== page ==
Located in Santa Barbara County, this small state park preserves sandstone paintings attributed to the Chumash People. Some of the paintings are thought to be up to 1,000 years old. There are several possible interpretations of the paintings themselves, and they are currently thought to be images of celestial beings painted for ceremonial purposes. The state designated the area protected in 1976 after worries around graffiti and other threats. 

You can check out an AR tour of the State Historic Park created by our friends at CyArk here: 


San Juan Bautista State Historic Park 

Located in San Benito County, this was the 15th Spanish mission established in California, founded in 1797. Much of the mission still stands today as a working church and a museum. You can see living quarters, work areas, gardens, and the old cemetery. The mission hosts several events throughout the year, so make sure to check out the calendar on their website to see upcoming opportunities. 


Hearst San Simeon State Historical Monument (Hearst Castle) 

One of the most popular state parks for a reason! Visit this incredible mansion commissioned by newspaper tycoon William Randolph Hearst. The house itself is over 90,000 square feet and contains multiple pools, fountains, libraries, dining rooms, and other locations for social gatherings during the roaring twenties. The park itself is a trove of early 20s California history, and there are multiple options for those interested in touring the property. 

Make sure to purchase your tickets online prior to arriving at the park because it recently re-opened to the public and has been seeing high demand. 

Southern California 


Santa Susana Pass State Historic Park 

This unique historic park connects the San Gabriel, Santa Susana, and Santa Monica mountain ranges. Due to its location and environment, it has long been a hub for biodiversity because of its seasonal water flow and diverse soil. It is also a heavily trafficked wildlife corridor with many opportunities for birdwatching. The Tongva and Chumash tribes both called this area home dating back approximately 23,000 years and used the area as a trading route and settlement. Today you can take tours of preserved campsites complete with tools and other stone artifacts.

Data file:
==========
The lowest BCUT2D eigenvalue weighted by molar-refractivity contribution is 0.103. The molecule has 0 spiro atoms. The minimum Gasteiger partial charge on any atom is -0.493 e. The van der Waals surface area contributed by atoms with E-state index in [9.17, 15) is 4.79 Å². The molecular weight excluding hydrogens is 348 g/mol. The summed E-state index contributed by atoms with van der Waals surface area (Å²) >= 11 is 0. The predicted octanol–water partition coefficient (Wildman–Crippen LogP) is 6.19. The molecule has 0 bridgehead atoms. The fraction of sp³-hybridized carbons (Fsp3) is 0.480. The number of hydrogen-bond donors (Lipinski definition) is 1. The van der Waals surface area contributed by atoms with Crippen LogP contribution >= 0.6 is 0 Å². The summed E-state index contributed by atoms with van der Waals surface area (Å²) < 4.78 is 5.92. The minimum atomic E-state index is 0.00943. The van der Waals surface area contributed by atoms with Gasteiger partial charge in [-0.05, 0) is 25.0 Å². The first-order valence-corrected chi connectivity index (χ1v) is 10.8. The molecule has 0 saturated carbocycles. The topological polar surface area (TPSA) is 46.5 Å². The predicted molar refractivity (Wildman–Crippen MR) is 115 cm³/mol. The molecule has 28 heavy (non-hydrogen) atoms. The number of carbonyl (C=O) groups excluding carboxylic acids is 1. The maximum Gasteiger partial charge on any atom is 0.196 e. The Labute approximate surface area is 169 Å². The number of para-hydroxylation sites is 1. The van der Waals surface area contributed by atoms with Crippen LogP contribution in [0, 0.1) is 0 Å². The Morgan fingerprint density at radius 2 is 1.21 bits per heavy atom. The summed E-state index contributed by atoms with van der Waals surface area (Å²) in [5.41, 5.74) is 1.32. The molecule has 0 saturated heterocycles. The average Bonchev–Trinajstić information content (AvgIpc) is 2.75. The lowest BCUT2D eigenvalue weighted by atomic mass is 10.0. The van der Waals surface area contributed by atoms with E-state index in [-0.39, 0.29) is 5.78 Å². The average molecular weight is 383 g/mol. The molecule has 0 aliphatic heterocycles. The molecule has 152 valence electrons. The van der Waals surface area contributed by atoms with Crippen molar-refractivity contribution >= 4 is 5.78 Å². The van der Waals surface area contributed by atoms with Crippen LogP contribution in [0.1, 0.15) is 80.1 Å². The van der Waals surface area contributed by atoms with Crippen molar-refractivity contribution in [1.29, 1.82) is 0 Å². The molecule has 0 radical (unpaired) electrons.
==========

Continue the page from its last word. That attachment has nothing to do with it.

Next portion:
The park was also used as the backdrop to several early western films due to its proximity to Los Angeles. 

Will Rogers State Historic Park 

The former home of actor Will Rogers and his family, this preserved estate provides a glimpse into the life of an early vaudeville performer and one of the earliest silent film stars in Hollywood. Today you can visit the house which contains a museum with many artifacts from Rogers’ time. The ranch is also kept as it was when the family was living there. The park is also connected to Topanga State Park so if you’re up for a full day trip you can hike all the way through. 


California Citrus State Historic Park (4th grade pass eligible) 

Located in Riverside, this historic park showcases the emergence of the citrus industry in California, which was an early driver of development in Southern California. What started as two navel orange trees quickly grew into what was known as the “second gold rush”. A new rush of migrant workers, entrepreneurs, and fortune seekers blanketed the region to get in on the burgeoning industry. Today you can see a few of those first trees, artifacts from the early citrus days, and even try a fresh orange from the orchard.